Along with their homes, pets and workplaces, many First Nations families lost even more when a wildfire devastated the southern village of Lytton late last month.
“Sacred items were destroyed,” said sewist Nadine Baker.
Baker, who is of Kwagiulth, Squamish and Cree ancestry, owns a mobile store called Threads of Heritage, located a 63-kilometre stretch north from the ashy ruins, in Lillooet.
For people of the Nlakapamux Nation, living on lands in and around Lytton, the blaze destroyed cultural relics including hand-made drums, headdresses, eagle fans, powwow jewelry and priceless regalia.
“Many dancers, artists, beaders and those who sew for a living have lost their entire supply,” Baker mourned.
As a sewist, Baker first made outfits for traditional powwows in 2001 and has crafted more than 3,000 pieces with her business.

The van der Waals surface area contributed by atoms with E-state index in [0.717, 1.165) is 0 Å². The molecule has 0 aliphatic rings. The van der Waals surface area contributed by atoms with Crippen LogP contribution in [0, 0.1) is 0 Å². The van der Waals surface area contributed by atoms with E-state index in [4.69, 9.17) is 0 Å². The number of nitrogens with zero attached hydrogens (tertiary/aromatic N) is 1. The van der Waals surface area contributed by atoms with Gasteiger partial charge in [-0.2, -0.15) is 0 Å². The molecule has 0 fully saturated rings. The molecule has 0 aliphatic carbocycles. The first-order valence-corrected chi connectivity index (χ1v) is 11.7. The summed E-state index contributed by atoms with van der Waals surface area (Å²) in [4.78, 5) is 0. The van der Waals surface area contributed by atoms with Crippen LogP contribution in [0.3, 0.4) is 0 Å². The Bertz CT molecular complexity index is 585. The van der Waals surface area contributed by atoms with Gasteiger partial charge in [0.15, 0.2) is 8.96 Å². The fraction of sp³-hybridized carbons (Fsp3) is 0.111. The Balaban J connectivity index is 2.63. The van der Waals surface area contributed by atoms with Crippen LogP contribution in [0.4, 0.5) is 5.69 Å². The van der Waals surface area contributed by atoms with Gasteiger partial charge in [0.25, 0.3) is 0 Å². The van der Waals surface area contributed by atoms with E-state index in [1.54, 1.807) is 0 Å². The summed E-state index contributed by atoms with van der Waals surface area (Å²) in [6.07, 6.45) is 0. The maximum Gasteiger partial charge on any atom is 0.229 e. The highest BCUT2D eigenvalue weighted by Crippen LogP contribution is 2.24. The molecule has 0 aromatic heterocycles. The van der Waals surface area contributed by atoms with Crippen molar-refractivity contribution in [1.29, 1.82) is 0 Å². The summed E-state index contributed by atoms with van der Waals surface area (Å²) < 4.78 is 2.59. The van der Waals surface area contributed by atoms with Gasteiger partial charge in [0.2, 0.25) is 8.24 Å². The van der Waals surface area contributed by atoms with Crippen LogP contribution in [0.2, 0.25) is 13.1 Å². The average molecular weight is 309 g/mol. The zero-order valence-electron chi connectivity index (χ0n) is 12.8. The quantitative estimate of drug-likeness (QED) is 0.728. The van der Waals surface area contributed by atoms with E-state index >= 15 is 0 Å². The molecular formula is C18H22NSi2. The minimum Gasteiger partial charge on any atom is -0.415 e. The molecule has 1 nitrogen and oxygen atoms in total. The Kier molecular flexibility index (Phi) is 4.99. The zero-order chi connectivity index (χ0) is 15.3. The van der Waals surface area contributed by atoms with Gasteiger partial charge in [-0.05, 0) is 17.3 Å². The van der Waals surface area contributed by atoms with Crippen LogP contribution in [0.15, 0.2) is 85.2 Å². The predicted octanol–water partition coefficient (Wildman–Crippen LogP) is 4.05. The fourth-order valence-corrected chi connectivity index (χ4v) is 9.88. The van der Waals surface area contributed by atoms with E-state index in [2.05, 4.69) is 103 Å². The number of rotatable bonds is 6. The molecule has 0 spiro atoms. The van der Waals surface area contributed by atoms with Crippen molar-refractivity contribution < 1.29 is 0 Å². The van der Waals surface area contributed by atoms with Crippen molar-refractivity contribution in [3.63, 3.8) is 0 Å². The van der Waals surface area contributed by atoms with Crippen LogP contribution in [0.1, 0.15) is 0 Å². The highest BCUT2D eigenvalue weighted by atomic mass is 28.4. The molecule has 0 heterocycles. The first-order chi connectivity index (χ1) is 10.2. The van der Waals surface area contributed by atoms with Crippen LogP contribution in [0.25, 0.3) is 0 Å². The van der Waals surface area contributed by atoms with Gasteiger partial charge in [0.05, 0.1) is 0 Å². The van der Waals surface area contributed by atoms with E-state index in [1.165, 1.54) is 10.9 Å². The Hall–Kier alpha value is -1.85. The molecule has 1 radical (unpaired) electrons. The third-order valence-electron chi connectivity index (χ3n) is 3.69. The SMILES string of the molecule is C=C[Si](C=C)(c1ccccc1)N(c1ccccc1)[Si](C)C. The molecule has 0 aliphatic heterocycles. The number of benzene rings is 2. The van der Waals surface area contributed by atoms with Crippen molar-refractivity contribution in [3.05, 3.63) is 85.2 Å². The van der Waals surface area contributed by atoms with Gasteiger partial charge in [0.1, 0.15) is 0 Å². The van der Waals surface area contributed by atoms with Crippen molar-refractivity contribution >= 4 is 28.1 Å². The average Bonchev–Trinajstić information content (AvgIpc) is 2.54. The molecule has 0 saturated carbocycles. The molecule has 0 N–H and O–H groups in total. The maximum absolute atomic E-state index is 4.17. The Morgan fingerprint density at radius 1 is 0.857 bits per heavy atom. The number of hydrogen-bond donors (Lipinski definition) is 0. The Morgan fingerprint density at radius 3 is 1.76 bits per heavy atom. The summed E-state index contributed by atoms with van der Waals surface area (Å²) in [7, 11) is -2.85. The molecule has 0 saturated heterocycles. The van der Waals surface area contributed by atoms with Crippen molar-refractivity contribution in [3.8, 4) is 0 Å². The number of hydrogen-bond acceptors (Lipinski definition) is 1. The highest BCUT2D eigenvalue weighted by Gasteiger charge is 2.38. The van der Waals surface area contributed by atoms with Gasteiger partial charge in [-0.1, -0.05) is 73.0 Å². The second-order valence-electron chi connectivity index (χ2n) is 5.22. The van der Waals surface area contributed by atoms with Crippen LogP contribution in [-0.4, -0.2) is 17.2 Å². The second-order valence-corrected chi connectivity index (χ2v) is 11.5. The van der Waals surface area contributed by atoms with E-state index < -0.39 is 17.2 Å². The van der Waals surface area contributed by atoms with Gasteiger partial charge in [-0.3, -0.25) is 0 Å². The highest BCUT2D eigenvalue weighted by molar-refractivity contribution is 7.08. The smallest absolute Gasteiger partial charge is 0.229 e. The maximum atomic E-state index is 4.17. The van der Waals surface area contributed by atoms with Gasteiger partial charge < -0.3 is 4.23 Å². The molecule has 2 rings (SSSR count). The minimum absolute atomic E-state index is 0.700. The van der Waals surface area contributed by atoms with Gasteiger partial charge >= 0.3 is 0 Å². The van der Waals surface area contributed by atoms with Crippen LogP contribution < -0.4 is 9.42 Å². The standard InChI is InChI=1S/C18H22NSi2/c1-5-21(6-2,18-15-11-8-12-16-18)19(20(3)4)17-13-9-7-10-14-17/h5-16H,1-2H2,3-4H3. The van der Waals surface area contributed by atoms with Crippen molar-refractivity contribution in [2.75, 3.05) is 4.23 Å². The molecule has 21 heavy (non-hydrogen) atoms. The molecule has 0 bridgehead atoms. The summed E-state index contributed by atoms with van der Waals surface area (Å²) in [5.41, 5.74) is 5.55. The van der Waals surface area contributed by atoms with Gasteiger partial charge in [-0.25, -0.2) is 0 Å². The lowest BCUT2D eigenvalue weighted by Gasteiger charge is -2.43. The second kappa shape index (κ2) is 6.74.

Now she’s collecting donations to provide displaced residents mobile sewing kits so that they can begin to replace many significant items that were decimated by wildfire.
“They’ll be able to take the kits with them wherever they go,” Baker said, mentioning evacuees currently spread out in shelters and homes as far west as Abbotsford.
Baker has currently gathered six large boxes of supplies, several cash donations and a sewing machine for the cause.
For the grieving, “sewing and creating is typically one way we cope,” said Baker. “Nlakapamux Peoples no longer have this craft to fall back on for their mental health.”
At traditional powwows, community members dress in vibrant colours and connect with their culture through music and dance.
“Their families stand in the crowd and watch their children with pride,” Baker lauded.
People can email firstname.lastname@example.org or mail beads, thread, tools, vinyl, pellon, gems, or other craft supplies and sewing machines to Nadine Baker at P.O. Box: 2438 in Lillooet, V0K 1V0 to donate.
Want to support local journalism? Make a donation here.